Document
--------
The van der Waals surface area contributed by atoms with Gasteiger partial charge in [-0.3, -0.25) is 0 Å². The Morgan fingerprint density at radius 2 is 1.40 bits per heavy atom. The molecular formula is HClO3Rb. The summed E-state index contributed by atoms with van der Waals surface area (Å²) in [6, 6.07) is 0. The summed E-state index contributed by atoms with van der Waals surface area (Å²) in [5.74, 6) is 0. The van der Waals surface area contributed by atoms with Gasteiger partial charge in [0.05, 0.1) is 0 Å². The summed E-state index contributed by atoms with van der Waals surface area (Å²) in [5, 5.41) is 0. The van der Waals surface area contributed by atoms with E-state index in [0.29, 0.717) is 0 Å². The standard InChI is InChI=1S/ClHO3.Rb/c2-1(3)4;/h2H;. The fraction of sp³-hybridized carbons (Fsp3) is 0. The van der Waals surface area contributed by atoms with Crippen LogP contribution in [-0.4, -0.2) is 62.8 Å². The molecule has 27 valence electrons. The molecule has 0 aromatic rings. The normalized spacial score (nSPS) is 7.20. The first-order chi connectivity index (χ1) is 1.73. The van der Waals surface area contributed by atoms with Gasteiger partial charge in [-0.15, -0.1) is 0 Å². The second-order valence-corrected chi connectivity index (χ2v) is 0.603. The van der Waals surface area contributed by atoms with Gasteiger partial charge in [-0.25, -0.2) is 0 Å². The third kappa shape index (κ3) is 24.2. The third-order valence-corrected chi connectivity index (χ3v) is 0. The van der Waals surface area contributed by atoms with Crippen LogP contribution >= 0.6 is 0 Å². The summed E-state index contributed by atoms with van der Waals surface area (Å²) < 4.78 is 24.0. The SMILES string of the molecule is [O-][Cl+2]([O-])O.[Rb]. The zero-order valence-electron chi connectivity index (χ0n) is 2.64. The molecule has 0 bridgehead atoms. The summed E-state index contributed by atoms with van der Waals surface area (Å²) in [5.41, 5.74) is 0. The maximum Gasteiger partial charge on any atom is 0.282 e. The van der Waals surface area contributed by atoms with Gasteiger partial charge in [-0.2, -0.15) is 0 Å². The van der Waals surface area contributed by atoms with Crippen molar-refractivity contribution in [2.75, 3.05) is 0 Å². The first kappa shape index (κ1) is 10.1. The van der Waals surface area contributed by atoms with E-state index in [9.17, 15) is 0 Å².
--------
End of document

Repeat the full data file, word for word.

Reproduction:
The van der Waals surface area contributed by atoms with Gasteiger partial charge in [-0.3, -0.25) is 0 Å². The Morgan fingerprint density at radius 2 is 1.40 bits per heavy atom. The molecular formula is HClO3Rb. The summed E-state index contributed by atoms with van der Waals surface area (Å²) in [6, 6.07) is 0. The summed E-state index contributed by atoms with van der Waals surface area (Å²) in [5.74, 6) is 0. The van der Waals surface area contributed by atoms with Gasteiger partial charge in [0.05, 0.1) is 0 Å². The summed E-state index contributed by atoms with van der Waals surface area (Å²) in [5, 5.41) is 0. The van der Waals surface area contributed by atoms with E-state index in [0.29, 0.717) is 0 Å². The standard InChI is InChI=1S/ClHO3.Rb/c2-1(3)4;/h2H;. The fraction of sp³-hybridized carbons (Fsp3) is 0. The van der Waals surface area contributed by atoms with Crippen LogP contribution in [-0.4, -0.2) is 62.8 Å². The molecule has 27 valence electrons. The molecule has 0 aromatic rings. The normalized spacial score (nSPS) is 7.20. The first-order chi connectivity index (χ1) is 1.73. The van der Waals surface area contributed by atoms with Gasteiger partial charge in [-0.15, -0.1) is 0 Å². The second-order valence-corrected chi connectivity index (χ2v) is 0.603. The van der Waals surface area contributed by atoms with Gasteiger partial charge in [-0.25, -0.2) is 0 Å². The third kappa shape index (κ3) is 24.2. The third-order valence-corrected chi connectivity index (χ3v) is 0. The van der Waals surface area contributed by atoms with Crippen LogP contribution >= 0.6 is 0 Å². The summed E-state index contributed by atoms with van der Waals surface area (Å²) < 4.78 is 24.0. The SMILES string of the molecule is [O-][Cl+2]([O-])O.[Rb]. The zero-order valence-electron chi connectivity index (χ0n) is 2.64. The molecule has 0 bridgehead atoms. The summed E-state index contributed by atoms with van der Waals surface area (Å²) in [5.41, 5.74) is 0. The maximum Gasteiger partial charge on any atom is 0.282 e. The van der Waals surface area contributed by atoms with Gasteiger partial charge in [-0.2, -0.15) is 0 Å². The van der Waals surface area contributed by atoms with Crippen molar-refractivity contribution in [2.75, 3.05) is 0 Å². The first kappa shape index (κ1) is 10.1. The van der Waals surface area contributed by atoms with E-state index in [9.17, 15) is 0 Å².